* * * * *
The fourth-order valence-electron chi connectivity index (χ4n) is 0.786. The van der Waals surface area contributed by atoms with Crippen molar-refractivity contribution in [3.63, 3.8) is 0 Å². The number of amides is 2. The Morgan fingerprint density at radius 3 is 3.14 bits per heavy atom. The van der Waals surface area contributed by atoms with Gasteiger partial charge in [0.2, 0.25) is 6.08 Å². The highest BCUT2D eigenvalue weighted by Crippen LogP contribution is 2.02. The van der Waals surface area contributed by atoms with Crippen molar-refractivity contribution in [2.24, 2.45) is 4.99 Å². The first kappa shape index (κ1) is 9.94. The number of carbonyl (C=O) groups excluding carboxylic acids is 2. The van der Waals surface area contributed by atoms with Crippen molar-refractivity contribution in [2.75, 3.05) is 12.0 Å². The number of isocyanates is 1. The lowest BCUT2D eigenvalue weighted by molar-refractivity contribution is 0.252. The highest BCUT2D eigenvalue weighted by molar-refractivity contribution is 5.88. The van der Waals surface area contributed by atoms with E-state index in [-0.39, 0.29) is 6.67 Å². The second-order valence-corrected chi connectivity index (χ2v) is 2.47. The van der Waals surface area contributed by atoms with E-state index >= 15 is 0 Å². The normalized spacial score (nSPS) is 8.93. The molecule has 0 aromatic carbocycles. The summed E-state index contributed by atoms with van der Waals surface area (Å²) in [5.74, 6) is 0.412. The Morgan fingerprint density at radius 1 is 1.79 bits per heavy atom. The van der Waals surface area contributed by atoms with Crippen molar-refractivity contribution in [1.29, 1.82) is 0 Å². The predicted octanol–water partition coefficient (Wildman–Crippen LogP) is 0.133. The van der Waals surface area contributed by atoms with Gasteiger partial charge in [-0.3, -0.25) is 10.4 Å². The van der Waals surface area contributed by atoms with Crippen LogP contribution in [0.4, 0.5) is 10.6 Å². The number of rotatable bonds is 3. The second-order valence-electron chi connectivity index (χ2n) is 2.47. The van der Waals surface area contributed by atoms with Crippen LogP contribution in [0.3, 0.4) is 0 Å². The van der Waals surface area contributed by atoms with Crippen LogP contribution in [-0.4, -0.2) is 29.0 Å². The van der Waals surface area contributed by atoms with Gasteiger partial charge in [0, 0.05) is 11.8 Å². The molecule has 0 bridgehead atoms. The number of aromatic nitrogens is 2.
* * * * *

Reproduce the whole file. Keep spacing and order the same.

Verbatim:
The fourth-order valence-electron chi connectivity index (χ4n) is 0.786. The van der Waals surface area contributed by atoms with Crippen molar-refractivity contribution in [3.63, 3.8) is 0 Å². The number of amides is 2. The Morgan fingerprint density at radius 3 is 3.14 bits per heavy atom. The van der Waals surface area contributed by atoms with Gasteiger partial charge in [0.2, 0.25) is 6.08 Å². The highest BCUT2D eigenvalue weighted by Crippen LogP contribution is 2.02. The van der Waals surface area contributed by atoms with Crippen molar-refractivity contribution in [2.24, 2.45) is 4.99 Å². The first kappa shape index (κ1) is 9.94. The number of carbonyl (C=O) groups excluding carboxylic acids is 2. The van der Waals surface area contributed by atoms with Crippen molar-refractivity contribution in [2.75, 3.05) is 12.0 Å². The number of isocyanates is 1. The lowest BCUT2D eigenvalue weighted by molar-refractivity contribution is 0.252. The highest BCUT2D eigenvalue weighted by molar-refractivity contribution is 5.88. The van der Waals surface area contributed by atoms with E-state index in [-0.39, 0.29) is 6.67 Å². The second-order valence-corrected chi connectivity index (χ2v) is 2.47. The van der Waals surface area contributed by atoms with E-state index >= 15 is 0 Å². The normalized spacial score (nSPS) is 8.93. The molecule has 0 aromatic carbocycles. The summed E-state index contributed by atoms with van der Waals surface area (Å²) in [5.74, 6) is 0.412. The Morgan fingerprint density at radius 1 is 1.79 bits per heavy atom. The van der Waals surface area contributed by atoms with Crippen molar-refractivity contribution in [1.29, 1.82) is 0 Å². The predicted octanol–water partition coefficient (Wildman–Crippen LogP) is 0.133. The van der Waals surface area contributed by atoms with Gasteiger partial charge in [-0.3, -0.25) is 10.4 Å². The van der Waals surface area contributed by atoms with Crippen LogP contribution in [0.4, 0.5) is 10.6 Å². The number of rotatable bonds is 3. The second-order valence-electron chi connectivity index (χ2n) is 2.47. The van der Waals surface area contributed by atoms with Crippen LogP contribution in [0.3, 0.4) is 0 Å². The van der Waals surface area contributed by atoms with Crippen LogP contribution in [-0.4, -0.2) is 29.0 Å². The van der Waals surface area contributed by atoms with Gasteiger partial charge in [0, 0.05) is 11.8 Å². The molecule has 0 bridgehead atoms. The number of aromatic nitrogens is 2.